Tests on 55 ‘rare’ Scotch whiskies have revealed more than a third to be fakes, prompting concern about the scale of counterfeiting in the secondary market.
Twenty-one ‘rare’ Scotch whiskies out of 55 tested over a period of more than nine months were either ‘outright fakes’ or not distilled in the year declared on the label, according to analysis by the Scottish Universities Environmental Research Centre (SUERC).
If genuine, the 21 whiskies would have a combined value of £635,000, said Rare Whisky 101, a valuation and consultancy service that acquired the bottles via the secondary market and commissioned the lab tests – which used radiocarbon dating.
Whiskies have risen to prominence in auctions and on the secondary market in general in recent years, but this has heightened concerns about counterfeiting. It’s an issue that will resonate with many fine wine collectors.
‘Fake whisky [is] now infiltrating every major route to market for rare whisky,’ said Rare Whisky 101, adding that the tests suggest there could be as much as £41 million-worth of rare whisky on the secondary market and in private collections that is counterfeit.
There appeared to be a particular problem with whiskies claiming to pre-date 1900, after tests by SUERC showed all of these samples to be fakes. These included an Ardbeg 1885, acquired by Rare Whisky 101 from an unnamed private owner.
‘We are clearly disappointed to discover that, without exception, every single “antique” pre-1900 distilled whisky RW101 have had analysed over the last two years has proven to be fake,’ said David Robertson, Rare Whisky 101 co-founder.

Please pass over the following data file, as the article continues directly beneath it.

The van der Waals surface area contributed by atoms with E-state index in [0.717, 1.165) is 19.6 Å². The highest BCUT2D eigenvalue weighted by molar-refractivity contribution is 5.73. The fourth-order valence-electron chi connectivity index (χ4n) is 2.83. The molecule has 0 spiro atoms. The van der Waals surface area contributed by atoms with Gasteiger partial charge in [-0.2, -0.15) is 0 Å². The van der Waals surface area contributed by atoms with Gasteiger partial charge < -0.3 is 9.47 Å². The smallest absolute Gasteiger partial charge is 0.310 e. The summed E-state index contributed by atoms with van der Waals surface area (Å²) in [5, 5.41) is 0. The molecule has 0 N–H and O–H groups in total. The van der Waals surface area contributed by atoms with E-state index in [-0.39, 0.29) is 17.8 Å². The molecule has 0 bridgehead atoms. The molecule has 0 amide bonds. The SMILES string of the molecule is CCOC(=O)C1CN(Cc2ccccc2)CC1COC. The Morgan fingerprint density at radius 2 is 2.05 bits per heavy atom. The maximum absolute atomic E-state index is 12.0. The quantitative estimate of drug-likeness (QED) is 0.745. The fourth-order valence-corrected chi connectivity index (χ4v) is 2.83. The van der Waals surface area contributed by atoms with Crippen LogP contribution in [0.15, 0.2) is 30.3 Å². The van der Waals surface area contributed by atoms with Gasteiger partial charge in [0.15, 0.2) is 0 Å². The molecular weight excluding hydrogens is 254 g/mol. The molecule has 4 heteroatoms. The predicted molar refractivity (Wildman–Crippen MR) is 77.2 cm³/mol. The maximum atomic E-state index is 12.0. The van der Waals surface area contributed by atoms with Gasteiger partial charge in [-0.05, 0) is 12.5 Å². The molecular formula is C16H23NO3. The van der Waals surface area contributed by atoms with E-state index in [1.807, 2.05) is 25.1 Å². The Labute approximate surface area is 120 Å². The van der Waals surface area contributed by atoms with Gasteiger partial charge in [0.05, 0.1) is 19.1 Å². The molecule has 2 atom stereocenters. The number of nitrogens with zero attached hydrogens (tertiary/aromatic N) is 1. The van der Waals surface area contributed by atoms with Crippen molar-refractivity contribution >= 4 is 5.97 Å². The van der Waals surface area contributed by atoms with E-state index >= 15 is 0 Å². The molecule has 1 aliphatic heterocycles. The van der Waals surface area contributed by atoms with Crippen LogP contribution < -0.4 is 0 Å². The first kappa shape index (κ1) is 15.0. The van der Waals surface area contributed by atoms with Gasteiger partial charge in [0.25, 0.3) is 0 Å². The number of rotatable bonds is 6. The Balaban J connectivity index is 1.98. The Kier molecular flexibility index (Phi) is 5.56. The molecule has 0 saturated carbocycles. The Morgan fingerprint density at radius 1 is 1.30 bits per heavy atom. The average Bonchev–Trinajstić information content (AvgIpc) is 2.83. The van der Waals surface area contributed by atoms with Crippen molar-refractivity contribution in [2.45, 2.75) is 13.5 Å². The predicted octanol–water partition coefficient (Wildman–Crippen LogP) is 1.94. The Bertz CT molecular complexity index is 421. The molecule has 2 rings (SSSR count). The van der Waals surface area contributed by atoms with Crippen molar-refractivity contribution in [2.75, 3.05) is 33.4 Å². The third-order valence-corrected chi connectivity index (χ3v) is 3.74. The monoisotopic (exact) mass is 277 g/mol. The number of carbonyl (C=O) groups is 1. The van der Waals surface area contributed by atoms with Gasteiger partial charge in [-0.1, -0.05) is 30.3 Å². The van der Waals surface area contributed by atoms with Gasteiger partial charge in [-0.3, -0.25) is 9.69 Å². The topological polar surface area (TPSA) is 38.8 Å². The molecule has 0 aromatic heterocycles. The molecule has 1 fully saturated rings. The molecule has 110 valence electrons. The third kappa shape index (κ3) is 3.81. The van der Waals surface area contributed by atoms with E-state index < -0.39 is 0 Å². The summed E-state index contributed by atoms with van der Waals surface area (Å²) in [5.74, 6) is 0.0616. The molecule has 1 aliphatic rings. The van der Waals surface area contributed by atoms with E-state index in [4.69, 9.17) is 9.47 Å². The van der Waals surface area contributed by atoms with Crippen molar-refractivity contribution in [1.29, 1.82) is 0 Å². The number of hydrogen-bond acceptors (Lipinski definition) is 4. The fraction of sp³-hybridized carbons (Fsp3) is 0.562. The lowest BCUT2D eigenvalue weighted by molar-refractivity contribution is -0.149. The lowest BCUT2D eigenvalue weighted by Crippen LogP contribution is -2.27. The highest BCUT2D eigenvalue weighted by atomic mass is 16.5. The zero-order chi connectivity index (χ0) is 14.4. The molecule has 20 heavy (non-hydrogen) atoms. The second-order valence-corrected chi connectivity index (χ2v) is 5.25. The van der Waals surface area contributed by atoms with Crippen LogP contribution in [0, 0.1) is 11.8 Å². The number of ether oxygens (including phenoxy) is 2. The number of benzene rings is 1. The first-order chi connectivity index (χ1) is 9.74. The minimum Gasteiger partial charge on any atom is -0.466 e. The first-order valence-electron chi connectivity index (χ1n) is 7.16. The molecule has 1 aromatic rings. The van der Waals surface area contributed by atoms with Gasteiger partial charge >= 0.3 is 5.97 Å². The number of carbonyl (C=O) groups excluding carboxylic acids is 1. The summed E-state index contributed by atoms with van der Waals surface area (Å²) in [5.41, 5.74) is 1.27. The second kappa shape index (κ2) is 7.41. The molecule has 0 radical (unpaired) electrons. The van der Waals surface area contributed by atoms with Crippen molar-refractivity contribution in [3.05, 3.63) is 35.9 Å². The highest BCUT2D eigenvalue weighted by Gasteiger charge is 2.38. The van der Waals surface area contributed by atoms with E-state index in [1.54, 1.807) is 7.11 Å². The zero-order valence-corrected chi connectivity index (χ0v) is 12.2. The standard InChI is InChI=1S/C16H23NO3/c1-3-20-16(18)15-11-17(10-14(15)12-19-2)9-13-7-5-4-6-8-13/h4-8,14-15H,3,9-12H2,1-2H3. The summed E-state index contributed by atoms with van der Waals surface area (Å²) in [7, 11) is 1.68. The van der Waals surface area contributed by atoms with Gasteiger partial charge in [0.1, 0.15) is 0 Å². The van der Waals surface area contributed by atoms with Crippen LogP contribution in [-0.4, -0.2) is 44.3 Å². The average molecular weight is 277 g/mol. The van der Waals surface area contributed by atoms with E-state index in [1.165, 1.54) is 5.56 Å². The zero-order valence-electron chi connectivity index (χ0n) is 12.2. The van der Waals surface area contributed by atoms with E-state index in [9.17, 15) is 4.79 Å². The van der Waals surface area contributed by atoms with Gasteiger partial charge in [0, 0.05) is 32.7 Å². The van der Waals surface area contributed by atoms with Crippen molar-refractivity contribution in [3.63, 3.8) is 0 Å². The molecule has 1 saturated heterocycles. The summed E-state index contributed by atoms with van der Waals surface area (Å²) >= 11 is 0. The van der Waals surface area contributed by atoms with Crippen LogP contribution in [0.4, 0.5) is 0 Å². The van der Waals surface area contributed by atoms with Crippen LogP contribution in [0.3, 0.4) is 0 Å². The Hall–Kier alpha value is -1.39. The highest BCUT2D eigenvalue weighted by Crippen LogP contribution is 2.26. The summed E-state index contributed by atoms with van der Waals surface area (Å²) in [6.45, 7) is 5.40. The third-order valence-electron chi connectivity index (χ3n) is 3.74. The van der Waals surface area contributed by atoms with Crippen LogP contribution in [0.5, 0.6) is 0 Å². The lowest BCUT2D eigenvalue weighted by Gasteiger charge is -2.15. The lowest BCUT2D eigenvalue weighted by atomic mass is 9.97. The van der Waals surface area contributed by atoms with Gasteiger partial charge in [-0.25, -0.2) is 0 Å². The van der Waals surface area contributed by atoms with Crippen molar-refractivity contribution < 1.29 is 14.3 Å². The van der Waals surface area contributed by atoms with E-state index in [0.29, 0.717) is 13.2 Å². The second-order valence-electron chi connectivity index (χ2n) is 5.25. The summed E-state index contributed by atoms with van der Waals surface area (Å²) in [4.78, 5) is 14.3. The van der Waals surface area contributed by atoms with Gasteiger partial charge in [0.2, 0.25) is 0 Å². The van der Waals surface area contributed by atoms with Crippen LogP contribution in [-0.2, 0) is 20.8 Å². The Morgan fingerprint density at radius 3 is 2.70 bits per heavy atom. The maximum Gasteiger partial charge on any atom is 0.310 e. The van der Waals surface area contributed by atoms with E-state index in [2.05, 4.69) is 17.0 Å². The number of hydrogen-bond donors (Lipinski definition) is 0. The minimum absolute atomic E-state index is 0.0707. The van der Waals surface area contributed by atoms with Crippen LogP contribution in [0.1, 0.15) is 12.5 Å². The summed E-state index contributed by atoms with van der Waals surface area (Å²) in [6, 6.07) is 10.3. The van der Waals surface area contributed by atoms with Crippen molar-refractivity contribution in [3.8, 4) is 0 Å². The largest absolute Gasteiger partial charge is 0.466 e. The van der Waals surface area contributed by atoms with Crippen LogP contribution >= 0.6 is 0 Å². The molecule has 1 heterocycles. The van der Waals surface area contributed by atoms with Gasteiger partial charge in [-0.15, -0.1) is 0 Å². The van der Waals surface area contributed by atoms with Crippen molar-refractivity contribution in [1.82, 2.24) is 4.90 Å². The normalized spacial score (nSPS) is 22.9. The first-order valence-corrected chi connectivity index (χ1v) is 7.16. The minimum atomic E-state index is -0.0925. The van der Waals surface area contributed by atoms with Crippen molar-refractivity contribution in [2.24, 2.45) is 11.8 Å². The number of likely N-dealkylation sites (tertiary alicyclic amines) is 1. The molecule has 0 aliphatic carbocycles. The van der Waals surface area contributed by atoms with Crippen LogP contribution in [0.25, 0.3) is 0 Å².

Assume the worst
‘It is our genuine belief that every purported pre-1900 – and in many cases much later – bottle should be assumed fake until proven genuine, certainly if the bottle claims to be a single malt Scotch whisky,’ said Robertson.
Fellow co-founder Andy Simpson added that it was inevitable that ‘rogue elements’ would try to capitalise on the market’s growth and that all buyers should request proof of authenticity.
He said, ‘While we know that the vast majority of rare whisky vendors aren’t knowingly selling fake whisky to unsuspecting buyers, we would implore auction houses, retailers, brand owners and buyers to refrain from selling or purchasing any pre-1900 distilled Scotch whisky unless it has a professional certificate of distillation year/vintage by a carbon dating laboratory.’
How the testing was done
Radiocarbon dating, also known as carbon-14 dating, is linked to analysis of radiocarbon levels within a particular product or organism.
SUERC described the process as an ‘evolving science’ but said that it could be used to decipher when a whisky was distilled.
The atmosphere produces radiocarbon continuously and small amounts are absorbed by living organisms, including barley that is used for whisky.
However, there have been man-made changes to radiocarbon levels in the atmosphere; notably a reduction following the advent of the industrial era but also a significant increase during the period of atmospheric nuclear weapons tests in the 1950s.
SUERC said that it could date a whisky within a range of two to three years for anything distilled after the 1950s, although there was a broader range for older whiskies.
Professor Gordon Cook, head of the SUERC Radiocarbon Laboratory, said that he considered this method the ‘gold standard’ for identifying the age of a whisky.
He added, ‘We have had significant help from the major distillers who provided whisky samples of known age that allowed us to start this work.’